Miami parties, Miami heat, and so much glamor.
Well, that was exciting. The first-ever Miami Grand Prix is in the books; Red Bull driver (and reigning World Champion) Max Verstappen was crowned the winner, with Ferrari drivers Charles Leclerc and Carlos Sainz Jr. taking home 2nd and 3rd, respectively. We've already dissected the race itself, which was rather uneventful after Verstappen passed Leclerc and stayed there for the remainder. There was also a pretty scary crash involving AlphaTauri's Pierre Gasly and McLaren's Lando Norris, which took Norris out of the race.
Fans who watched on television have their own opinions on the Miami race, but CarBuzz was privileged enough to attend in person; big thanks to Acura for inviting us! From our vantage point on turn 11, we have our own takeaways from the Miami Grand Prix: what worked, what didn't, and where the event can be improved.
Despite being held in a beach city, the Miami Grand Prix took place nowhere near the water. Instead, the race took place at the Miami International Autodrome, a temporary tack assembled around Hard Rock Stadium where the Dolphins play. The reasoning for the venue choice is complicated. Organizers originally targeted downtown Miami, where the race would feel like the Monaco Grand Prix, only in the United States. When those plans fell through, Dolphins owner Stephen Ross stepped up to offer his stadium.
Annoyingly, this meant a one-hour commute to get to the track each day, but it did save Miami residents from dealing with closed-off streets for an entire weekend. Though it lacks the elevation changes of some other F1 circuits, the Miami Autodrome never felt like it was assembled hastily in a parking lot. The giant football stadium in the middle added a unique viewing point where fans could also watch the race on the scoreboards.
Though the event didn't take place on the water, the race organizers knew there had to be yachts present. That's why they assembled the MIA Marina, where fans could book tickets to sit on yachts that were parked on a wooden deck with a fake water wrap. It was truly a sight to behold in person, and completely representative of Miami and its obsession with being flashy. Though many F1 laughed at the fake water, we think the utter absurdness of it will have people talking about it for years to come. Besides, what is more Miami than a brightly-colored vinyl wrap?
Our vantage point for the race was the Red Bull Energy Station, located at turn 11 on the track. This massive deck featured all-you-can-eat food, all the Red Bull you can drink, plus an indoor area with more food and two F1 racing simulators. We enjoyed nice cushioned seats with umbrellas providing shade from the scorching Miami heat, with a great view of the cars as they blasted down from turn 10 into the tight curve of turn 12.
A DJ was on-hand all day to keep attendees entertained when there wasn't any racing taking place, and the Red Bull and AlphaTauri F1 cars were on display. We even had guest appearances by Max Verstappen, Pierre Gasly, and Yuki Tsunoda.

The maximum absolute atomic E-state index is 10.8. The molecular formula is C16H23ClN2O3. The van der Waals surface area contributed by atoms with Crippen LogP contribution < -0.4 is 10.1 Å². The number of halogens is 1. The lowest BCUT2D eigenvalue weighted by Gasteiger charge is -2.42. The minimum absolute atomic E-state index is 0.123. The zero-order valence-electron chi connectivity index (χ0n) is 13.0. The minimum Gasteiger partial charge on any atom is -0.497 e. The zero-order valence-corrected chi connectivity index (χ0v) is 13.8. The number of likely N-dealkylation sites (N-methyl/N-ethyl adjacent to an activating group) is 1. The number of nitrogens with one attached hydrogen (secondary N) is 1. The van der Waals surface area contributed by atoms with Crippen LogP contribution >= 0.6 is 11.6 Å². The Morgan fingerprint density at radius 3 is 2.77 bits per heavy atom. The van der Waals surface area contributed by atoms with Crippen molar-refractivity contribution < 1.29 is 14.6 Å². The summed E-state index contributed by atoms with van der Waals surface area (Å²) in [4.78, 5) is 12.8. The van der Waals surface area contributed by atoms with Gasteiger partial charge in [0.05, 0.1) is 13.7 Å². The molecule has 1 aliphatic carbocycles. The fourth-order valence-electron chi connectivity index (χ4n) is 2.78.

It's hard to stress how massive this event was. Walking around to see everything would take multiple days, but we did manage to find a lot of the highlights. The entire weekend was one massive party, with DJs, luxury cabanas, rum bars, and fan activations scattered around the vast campus. Of course, there were plenty of high-dollar cars parked on the grounds, including an assortment of Ferrari challenge cars. Miami's blue and pink color scheme yielded some exceptional but pricey merchandise, with plenty of cool stuff for fans to take home.
If the race wasn't extravagant enough, the nightlife took the event over the edge. Miami is world-renowned for its party atmosphere, which doesn't fully come alive until the wee hours of the morning. Acura graciously brought us to STORY Miami, where the luxury automaker was sponsoring the club for the weekend with a new 2022 Integra parked out front. Over the weekend, we had the opportunity to sample several of Miami's finest restaurants, with delicious food and drinks. Miami certainly lives up to the glitz and the glamor of an F1 venue.
Acura made itself prominent during the weekend, having the entire Type S lineup present. The two Red Bull drivers were given a 2022 Acura NSX Type S to drive around, while team principal Christian Horner was driven around in a 2022 Acura MDX Type S. The AlphaTauri drivers each got an Acura TLX Type S to drive around, with Yuki Tsunoda commenting on how nice the ventilated seats cooled his buttocks in the Florida heat. We drove down to Miami in the recently-refreshed 2022 Acura RDX, which impressed us with its Yuki Tsunoda-approved ventilated seats, excellent ELS Studio audio system, and inspiring lane keep assist for the four-hour drive.
The race organizers pulled off a miracle by turning an NFL parking lot into a race track. That being said, there are a few ways they could improve it for next year. First, we'd turn it into a night race. The Miami temperatures during the day are simply unbearable, and having the event take place at night would make a world of difference. F1 will host the Las Vegas Grand Prix at night next year, so we think Miami should do the same. Next, there are some clear improvements that need to be made to the track. Drivers voiced their concerns over the asphalt quality, which caused massive crashes for Carlos Sainz and Esteban Ocon.
Since this is a temporary track, there is no reason why it couldn't be prepped better for next year's race. In fact, we believe it would be a fun twist if the Miami Grand Prix featured a different layout every year. Such a change would make this Grand Prix stand out from the rest and offer the added challenge of learning a new track each season.
Whatever the future holds for the event, it's certain to be with us for some time, especially after it became the most-watched live American F1 race ever.